The man of the evening, Ripken, was 0-for-3, finishing his final season with a career-low .239 average. Cal managed to line out to left, pop up to short, and in his final at-bat it was a fly out to center field. A few moments of drama happened in the top of the ninth. Cal waited on deck while Brady Anderson batted and worked a 3-and-2 count. Chants of “We Want Cal” echoed all over the ballpark from the 48,807 fans in attendance. Cal’s career ended in the on-deck circle as Ugueth Urbina mowed down Anderson with a fastball. And just like that, a career was in the books.
Cal was driven around the ballpark after the game in a Corvette. Afterward, the stadium lights went dark and the man himself came to the podium to speak. It took several attempts after fighting back emotion that the Iron Man was able to speak. “One question I’ve repeatedly been asked these last few weeks is how do I want to be remembered,” he said. “My answer has been simple: to be remembered at all is pretty special.”3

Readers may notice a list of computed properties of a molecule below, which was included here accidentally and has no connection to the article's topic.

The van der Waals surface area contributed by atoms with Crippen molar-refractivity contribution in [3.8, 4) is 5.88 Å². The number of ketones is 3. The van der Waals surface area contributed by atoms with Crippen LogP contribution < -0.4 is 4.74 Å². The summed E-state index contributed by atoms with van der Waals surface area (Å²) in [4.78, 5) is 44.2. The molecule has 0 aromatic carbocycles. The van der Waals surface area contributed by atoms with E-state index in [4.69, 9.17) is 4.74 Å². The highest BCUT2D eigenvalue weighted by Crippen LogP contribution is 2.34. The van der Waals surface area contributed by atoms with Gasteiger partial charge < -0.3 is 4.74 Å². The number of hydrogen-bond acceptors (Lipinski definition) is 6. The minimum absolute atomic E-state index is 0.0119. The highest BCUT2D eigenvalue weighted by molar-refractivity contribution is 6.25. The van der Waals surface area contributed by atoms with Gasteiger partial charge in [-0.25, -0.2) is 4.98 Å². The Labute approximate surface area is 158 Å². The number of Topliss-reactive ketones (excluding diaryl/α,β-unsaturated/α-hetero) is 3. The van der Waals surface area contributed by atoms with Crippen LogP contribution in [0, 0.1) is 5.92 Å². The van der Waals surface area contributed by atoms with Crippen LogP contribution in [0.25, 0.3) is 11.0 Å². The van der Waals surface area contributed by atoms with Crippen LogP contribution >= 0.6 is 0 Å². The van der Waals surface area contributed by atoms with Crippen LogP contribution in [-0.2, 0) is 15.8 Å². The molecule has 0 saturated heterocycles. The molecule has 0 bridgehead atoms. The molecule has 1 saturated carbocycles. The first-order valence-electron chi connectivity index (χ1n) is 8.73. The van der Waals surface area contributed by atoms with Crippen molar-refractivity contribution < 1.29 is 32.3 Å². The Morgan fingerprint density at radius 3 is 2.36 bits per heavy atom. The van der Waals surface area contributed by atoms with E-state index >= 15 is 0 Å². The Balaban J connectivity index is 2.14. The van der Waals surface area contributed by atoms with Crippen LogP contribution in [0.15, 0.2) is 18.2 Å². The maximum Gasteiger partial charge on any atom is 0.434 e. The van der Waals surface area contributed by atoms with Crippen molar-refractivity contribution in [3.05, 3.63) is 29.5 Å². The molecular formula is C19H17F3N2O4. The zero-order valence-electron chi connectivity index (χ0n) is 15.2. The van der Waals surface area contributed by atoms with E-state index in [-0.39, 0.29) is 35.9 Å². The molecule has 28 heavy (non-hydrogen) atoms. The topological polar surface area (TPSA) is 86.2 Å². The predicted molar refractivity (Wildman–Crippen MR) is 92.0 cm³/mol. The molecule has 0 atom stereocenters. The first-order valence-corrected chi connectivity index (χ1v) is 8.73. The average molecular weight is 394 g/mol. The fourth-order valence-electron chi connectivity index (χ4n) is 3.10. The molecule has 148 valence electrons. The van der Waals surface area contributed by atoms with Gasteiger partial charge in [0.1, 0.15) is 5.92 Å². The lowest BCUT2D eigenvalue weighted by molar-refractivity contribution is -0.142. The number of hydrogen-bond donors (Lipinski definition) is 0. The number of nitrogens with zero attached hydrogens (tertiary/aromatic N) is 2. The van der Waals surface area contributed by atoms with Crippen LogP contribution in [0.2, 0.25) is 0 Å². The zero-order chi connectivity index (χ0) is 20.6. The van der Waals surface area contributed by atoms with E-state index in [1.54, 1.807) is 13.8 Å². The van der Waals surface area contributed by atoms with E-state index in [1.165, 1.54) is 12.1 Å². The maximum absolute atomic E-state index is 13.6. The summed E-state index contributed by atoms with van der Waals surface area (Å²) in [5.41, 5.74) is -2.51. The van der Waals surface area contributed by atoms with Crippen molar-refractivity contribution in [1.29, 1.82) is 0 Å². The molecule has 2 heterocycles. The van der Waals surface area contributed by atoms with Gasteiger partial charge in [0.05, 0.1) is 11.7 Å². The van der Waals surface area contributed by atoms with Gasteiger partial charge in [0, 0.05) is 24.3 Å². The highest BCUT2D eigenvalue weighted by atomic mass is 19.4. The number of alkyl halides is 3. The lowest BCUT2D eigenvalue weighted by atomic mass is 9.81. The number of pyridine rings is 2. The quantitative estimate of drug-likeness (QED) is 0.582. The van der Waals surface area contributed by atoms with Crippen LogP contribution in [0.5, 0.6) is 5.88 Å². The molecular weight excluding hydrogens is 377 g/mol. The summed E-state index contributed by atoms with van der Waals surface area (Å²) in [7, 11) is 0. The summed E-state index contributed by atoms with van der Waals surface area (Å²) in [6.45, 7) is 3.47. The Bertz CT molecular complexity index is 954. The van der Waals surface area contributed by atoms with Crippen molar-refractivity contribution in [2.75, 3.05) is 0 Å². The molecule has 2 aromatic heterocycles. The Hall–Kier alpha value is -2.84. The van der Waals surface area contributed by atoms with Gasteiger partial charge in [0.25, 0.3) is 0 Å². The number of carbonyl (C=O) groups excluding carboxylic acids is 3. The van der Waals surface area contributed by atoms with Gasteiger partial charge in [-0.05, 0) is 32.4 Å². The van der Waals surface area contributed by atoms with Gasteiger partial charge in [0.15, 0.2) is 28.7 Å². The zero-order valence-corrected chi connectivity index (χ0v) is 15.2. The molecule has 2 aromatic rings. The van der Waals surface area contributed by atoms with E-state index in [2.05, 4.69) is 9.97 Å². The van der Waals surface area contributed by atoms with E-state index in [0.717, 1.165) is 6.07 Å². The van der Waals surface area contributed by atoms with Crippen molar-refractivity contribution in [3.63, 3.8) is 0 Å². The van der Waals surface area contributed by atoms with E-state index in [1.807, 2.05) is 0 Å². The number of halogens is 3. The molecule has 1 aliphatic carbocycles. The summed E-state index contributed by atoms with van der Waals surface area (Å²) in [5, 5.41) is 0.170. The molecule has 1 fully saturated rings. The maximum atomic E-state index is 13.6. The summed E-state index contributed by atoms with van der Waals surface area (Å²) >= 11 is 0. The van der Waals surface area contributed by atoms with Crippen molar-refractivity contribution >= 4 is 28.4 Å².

The career long devotion of fans to Cal was apparent from every angle. The flashbulbs, the tears, and the numerous ovations easily displayed why Ripken meant so much to Charm City and its working-class roots. Fans easily admit that the city and the Iron Man were clearly a perfect fit.
The accolades did not end with this night for sure. It was a mere six years later that Cal received the ultimate honor and was inducted into the National Baseball Hall of Fame in Cooperstown. And like the Orioles players before him, he too was a first ballot inductee. To this day, the Ripken name carries so much respect and reverence in and around Baltimore.
His longtime teammate and friend Jeff Conine summed up his career almost perfectly by saying, “He’s a competitor on one hand and an icon on the other. He does it as well, if not better than anyone I’ve ever seen.”4
In addition to the sources cited in the Note, the author consulted Retrosheet.org, Baseball-Reference.com, and the National Baseball Hall of Fame.
1 “Baseball Bids Goodbye to No. 8,” Baltimore Sun, October 7, 2001: 8D.
2 “A Final Salute as Ripken Bows Out,” New York Times, October 7, 2001: 8.
3 “Ripken: Tonight Closes a Chapter of a Dream,” Baltimore Sun, October 7, 2001: 12D.
4 “Baseball Bids Goodbye to No. 8” : 9D.